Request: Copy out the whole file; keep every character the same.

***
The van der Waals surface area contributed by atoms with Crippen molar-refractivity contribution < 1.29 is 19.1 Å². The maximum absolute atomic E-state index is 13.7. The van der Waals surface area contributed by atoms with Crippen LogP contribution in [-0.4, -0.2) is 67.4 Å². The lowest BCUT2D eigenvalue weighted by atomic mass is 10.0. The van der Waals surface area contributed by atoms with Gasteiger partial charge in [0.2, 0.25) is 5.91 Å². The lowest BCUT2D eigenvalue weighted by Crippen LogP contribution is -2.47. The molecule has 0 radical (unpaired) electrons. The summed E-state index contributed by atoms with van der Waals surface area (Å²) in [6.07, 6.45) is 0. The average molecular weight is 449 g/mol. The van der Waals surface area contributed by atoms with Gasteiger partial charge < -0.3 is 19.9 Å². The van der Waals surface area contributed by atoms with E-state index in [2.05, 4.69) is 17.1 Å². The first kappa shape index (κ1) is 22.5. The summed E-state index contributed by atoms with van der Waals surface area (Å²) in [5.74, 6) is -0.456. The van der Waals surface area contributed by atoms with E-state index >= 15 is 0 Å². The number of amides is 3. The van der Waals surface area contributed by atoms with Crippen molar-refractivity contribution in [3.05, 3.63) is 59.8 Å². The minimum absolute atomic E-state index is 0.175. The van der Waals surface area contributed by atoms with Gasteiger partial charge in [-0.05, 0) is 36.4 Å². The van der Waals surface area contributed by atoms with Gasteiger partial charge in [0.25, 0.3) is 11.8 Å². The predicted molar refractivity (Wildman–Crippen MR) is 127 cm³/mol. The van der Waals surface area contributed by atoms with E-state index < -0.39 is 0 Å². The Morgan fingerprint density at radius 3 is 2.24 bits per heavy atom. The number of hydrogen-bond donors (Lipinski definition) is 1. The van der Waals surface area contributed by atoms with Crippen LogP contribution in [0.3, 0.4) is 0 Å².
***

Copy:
The van der Waals surface area contributed by atoms with Crippen molar-refractivity contribution < 1.29 is 19.1 Å². The maximum absolute atomic E-state index is 13.7. The van der Waals surface area contributed by atoms with Crippen LogP contribution in [-0.4, -0.2) is 67.4 Å². The lowest BCUT2D eigenvalue weighted by atomic mass is 10.0. The van der Waals surface area contributed by atoms with Gasteiger partial charge in [0.2, 0.25) is 5.91 Å². The lowest BCUT2D eigenvalue weighted by Crippen LogP contribution is -2.47. The molecule has 0 radical (unpaired) electrons. The summed E-state index contributed by atoms with van der Waals surface area (Å²) in [6.07, 6.45) is 0. The average molecular weight is 449 g/mol. The van der Waals surface area contributed by atoms with Gasteiger partial charge < -0.3 is 19.9 Å². The van der Waals surface area contributed by atoms with E-state index in [2.05, 4.69) is 17.1 Å². The first kappa shape index (κ1) is 22.5. The summed E-state index contributed by atoms with van der Waals surface area (Å²) in [5.74, 6) is -0.456. The van der Waals surface area contributed by atoms with E-state index >= 15 is 0 Å². The number of amides is 3. The van der Waals surface area contributed by atoms with Crippen molar-refractivity contribution in [3.05, 3.63) is 59.8 Å². The minimum absolute atomic E-state index is 0.175. The van der Waals surface area contributed by atoms with Gasteiger partial charge in [-0.05, 0) is 36.4 Å². The van der Waals surface area contributed by atoms with Gasteiger partial charge in [0.25, 0.3) is 11.8 Å². The predicted molar refractivity (Wildman–Crippen MR) is 127 cm³/mol. The van der Waals surface area contributed by atoms with E-state index < -0.39 is 0 Å². The Morgan fingerprint density at radius 3 is 2.24 bits per heavy atom. The number of hydrogen-bond donors (Lipinski definition) is 1. The van der Waals surface area contributed by atoms with Crippen LogP contribution in [0.3, 0.4) is 0 Å².